Durham and River Wear walk

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Passing the ornate door of the University's illustrious non-college

Christopher Somerville (1971) whose vibrant pen has sketched an idiosyncratic entry under Member’s News, has written widely on walks around Britain. In The Times Online on February 28 2009, he stepped out in our favourite city.

Another of this winter’s bitterly cold days, with Durham under a sky lemon-yellow with unshed snow. The River Wear slid smoothly under Framwellgate Bridge, its surface ruffled by cat’s-paws of wind. The riverside trees leaned bare and silent, ankle-deep in last autumn’s leaves. At Jesus Weir the medieval mill stood over its own mirror image, a perfect foil for the great west towers of Durham Cathedral high overhead and the three tall arches of Prebend’s Bridge beyond. All was still and calm, with a single deep-tone bell striking nine over the ancient fortress city cradled on its narrow peninsula in a bend of the Wear.

From St Oswald’s Church above the river a succession of footpaths and bridleways took me up along a ridgeway at the crest of Great High Wood, then plunging down the bank to return along a muddy pathway at the bottom of the wood. Up on the mossy ramparts of Maiden Castle I walked to the promontory point of the Iron Age hill fort and stood looking sheer down between twisted oaks to where the River Wear curved at the foot of the cliff, a broad ribbon of silver shining dully in the weak February sunlight.

Rowers were splashing upriver, pulling lustily against the current, as I walked beside the Wear back towards the city. One of the most striking river views in the north opened out ahead: the grim grey bulk of Durham Gaol under its giant roof and chimneys, a cruel parody of a domestic dwelling, dwarfed by the misty towers and battlements of cathedral and castle, twin citadels of God and man, dominating their peninsular knoll beyond.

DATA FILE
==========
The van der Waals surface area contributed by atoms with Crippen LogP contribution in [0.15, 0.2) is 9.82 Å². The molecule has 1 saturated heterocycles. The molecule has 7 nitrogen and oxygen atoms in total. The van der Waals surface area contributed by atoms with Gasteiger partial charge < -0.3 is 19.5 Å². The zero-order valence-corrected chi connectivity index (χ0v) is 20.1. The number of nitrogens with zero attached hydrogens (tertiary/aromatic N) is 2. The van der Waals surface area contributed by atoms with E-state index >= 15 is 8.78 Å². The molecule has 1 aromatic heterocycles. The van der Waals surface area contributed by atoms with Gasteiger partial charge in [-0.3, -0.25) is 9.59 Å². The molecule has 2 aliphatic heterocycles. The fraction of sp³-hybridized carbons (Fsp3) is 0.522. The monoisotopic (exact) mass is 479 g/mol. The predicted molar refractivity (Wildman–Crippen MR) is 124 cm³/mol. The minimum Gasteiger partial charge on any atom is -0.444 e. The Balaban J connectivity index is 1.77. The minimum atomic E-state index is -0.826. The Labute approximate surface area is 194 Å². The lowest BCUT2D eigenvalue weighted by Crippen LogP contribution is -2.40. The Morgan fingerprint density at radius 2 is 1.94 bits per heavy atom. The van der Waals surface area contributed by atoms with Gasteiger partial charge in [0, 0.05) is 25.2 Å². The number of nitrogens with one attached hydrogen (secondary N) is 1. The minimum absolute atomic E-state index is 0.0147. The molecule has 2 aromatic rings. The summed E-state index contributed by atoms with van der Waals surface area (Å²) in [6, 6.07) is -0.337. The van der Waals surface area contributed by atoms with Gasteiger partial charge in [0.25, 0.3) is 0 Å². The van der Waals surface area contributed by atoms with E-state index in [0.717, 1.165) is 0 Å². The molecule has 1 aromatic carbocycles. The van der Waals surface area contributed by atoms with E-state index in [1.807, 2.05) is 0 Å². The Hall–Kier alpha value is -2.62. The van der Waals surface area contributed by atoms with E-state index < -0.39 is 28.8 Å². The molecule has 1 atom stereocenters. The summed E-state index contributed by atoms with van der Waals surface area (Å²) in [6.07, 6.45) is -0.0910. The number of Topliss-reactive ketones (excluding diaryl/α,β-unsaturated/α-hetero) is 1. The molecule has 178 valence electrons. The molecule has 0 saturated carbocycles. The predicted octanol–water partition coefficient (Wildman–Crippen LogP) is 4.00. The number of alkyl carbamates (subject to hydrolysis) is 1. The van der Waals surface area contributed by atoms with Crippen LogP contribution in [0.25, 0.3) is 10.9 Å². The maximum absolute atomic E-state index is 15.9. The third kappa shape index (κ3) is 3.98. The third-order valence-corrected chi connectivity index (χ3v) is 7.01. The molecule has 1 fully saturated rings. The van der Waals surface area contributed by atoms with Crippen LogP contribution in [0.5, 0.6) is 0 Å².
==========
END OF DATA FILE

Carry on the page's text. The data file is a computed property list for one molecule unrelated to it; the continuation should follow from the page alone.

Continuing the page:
The narrow stepped passageway of Drury Lane Vennel led up to Palace Green and the splendours and wonders of the greatest Norman cathedral in Britain. Foursquare, massive and strong rather than graceful, the church with its round pillars as thick as forest oaks shelters the tombs of the great scribe Bede and of Durham’s favourite saint, the shepherd hermit Cuthbert.

Cobbled South Bailey ran down the nape of the peninsula to pass the ornate door of St Cuthbert’s Society, Durham University’s illustrious non-college, famed as much for high jinking and deep drinking as for academic laurels. Down on the riverbank near Prebend’s Bridge the three-foot-tall Polish émigré Count Jozef Boruwlaski dwelt in a cottage early in the 19th century. By all accounts Boruwlaski, a talented violinist, was a wise and warm-hearted gentleman, who enjoyed strolling these riverside paths with his man-mountain friend, the outsize actor Stephen Kemble. Thinking of dwarves and giants, saints and scribes, I made for Framwellgate Bridge along the quietly chuckling river.